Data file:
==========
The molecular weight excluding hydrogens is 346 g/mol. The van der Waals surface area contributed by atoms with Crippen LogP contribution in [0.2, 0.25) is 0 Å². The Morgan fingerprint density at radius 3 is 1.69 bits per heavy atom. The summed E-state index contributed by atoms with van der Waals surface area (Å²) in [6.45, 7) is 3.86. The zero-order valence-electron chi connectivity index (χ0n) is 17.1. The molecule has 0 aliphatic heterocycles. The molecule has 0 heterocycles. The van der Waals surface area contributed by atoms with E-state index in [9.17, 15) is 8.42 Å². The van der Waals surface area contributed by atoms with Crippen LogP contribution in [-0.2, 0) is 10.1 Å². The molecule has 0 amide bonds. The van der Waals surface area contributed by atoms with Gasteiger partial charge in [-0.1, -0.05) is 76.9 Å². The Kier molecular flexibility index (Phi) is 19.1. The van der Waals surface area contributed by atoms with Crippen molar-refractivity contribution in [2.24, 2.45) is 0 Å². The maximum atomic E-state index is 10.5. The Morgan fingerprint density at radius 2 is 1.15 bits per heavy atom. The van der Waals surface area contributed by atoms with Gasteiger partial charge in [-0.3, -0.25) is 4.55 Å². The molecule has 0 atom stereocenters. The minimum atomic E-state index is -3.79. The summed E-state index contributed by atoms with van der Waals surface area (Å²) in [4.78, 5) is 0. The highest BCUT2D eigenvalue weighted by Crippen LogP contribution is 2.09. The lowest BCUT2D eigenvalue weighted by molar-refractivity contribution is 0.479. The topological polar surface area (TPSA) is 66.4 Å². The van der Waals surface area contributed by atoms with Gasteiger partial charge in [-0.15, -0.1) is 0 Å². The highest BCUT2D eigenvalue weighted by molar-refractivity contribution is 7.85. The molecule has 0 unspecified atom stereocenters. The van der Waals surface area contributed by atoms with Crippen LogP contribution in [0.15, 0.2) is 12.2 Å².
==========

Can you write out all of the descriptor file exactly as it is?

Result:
The molecular weight excluding hydrogens is 346 g/mol. The van der Waals surface area contributed by atoms with Crippen LogP contribution in [0.2, 0.25) is 0 Å². The Morgan fingerprint density at radius 3 is 1.69 bits per heavy atom. The summed E-state index contributed by atoms with van der Waals surface area (Å²) in [6.45, 7) is 3.86. The zero-order valence-electron chi connectivity index (χ0n) is 17.1. The molecule has 0 aliphatic heterocycles. The molecule has 0 heterocycles. The van der Waals surface area contributed by atoms with E-state index in [9.17, 15) is 8.42 Å². The van der Waals surface area contributed by atoms with Crippen LogP contribution in [-0.2, 0) is 10.1 Å². The molecule has 0 amide bonds. The van der Waals surface area contributed by atoms with Gasteiger partial charge in [-0.1, -0.05) is 76.9 Å². The Kier molecular flexibility index (Phi) is 19.1. The van der Waals surface area contributed by atoms with Crippen molar-refractivity contribution in [2.24, 2.45) is 0 Å². The maximum atomic E-state index is 10.5. The Morgan fingerprint density at radius 2 is 1.15 bits per heavy atom. The van der Waals surface area contributed by atoms with Gasteiger partial charge in [-0.3, -0.25) is 4.55 Å². The molecule has 0 atom stereocenters. The minimum atomic E-state index is -3.79. The summed E-state index contributed by atoms with van der Waals surface area (Å²) in [4.78, 5) is 0. The highest BCUT2D eigenvalue weighted by Crippen LogP contribution is 2.09. The lowest BCUT2D eigenvalue weighted by molar-refractivity contribution is 0.479. The topological polar surface area (TPSA) is 66.4 Å². The van der Waals surface area contributed by atoms with Gasteiger partial charge in [-0.15, -0.1) is 0 Å². The highest BCUT2D eigenvalue weighted by molar-refractivity contribution is 7.85. The molecule has 0 unspecified atom stereocenters. The van der Waals surface area contributed by atoms with Crippen LogP contribution in [0.15, 0.2) is 12.2 Å².